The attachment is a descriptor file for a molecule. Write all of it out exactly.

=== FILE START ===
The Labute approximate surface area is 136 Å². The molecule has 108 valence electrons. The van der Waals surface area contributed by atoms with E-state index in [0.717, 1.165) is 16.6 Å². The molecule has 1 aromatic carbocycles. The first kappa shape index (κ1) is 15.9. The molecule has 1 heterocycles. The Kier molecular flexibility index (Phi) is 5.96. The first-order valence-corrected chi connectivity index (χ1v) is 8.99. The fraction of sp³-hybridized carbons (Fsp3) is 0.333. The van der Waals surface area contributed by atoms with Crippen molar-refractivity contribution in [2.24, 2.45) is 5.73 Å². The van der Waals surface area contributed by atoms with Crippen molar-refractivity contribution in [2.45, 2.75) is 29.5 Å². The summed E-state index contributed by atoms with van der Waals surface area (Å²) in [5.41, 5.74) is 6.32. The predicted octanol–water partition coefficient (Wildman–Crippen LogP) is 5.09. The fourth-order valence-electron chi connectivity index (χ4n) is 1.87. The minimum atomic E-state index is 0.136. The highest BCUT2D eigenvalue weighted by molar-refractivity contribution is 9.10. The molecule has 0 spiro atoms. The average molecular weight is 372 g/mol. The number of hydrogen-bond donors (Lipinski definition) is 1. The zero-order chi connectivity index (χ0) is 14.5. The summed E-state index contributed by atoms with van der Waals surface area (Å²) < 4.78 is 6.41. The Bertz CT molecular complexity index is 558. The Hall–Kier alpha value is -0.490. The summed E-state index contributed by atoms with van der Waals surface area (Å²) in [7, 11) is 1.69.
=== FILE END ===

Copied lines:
The Labute approximate surface area is 136 Å². The molecule has 108 valence electrons. The van der Waals surface area contributed by atoms with E-state index in [0.717, 1.165) is 16.6 Å². The molecule has 1 aromatic carbocycles. The first kappa shape index (κ1) is 15.9. The molecule has 1 heterocycles. The Kier molecular flexibility index (Phi) is 5.96. The first-order valence-corrected chi connectivity index (χ1v) is 8.99. The fraction of sp³-hybridized carbons (Fsp3) is 0.333. The van der Waals surface area contributed by atoms with Crippen molar-refractivity contribution in [2.24, 2.45) is 5.73 Å². The van der Waals surface area contributed by atoms with Crippen molar-refractivity contribution in [2.45, 2.75) is 29.5 Å². The summed E-state index contributed by atoms with van der Waals surface area (Å²) in [5.41, 5.74) is 6.32. The predicted octanol–water partition coefficient (Wildman–Crippen LogP) is 5.09. The fourth-order valence-electron chi connectivity index (χ4n) is 1.87. The minimum atomic E-state index is 0.136. The highest BCUT2D eigenvalue weighted by molar-refractivity contribution is 9.10. The molecule has 0 spiro atoms. The average molecular weight is 372 g/mol. The number of hydrogen-bond donors (Lipinski definition) is 1. The zero-order chi connectivity index (χ0) is 14.5. The summed E-state index contributed by atoms with van der Waals surface area (Å²) < 4.78 is 6.41. The Bertz CT molecular complexity index is 558. The Hall–Kier alpha value is -0.490. The summed E-state index contributed by atoms with van der Waals surface area (Å²) in [7, 11) is 1.69.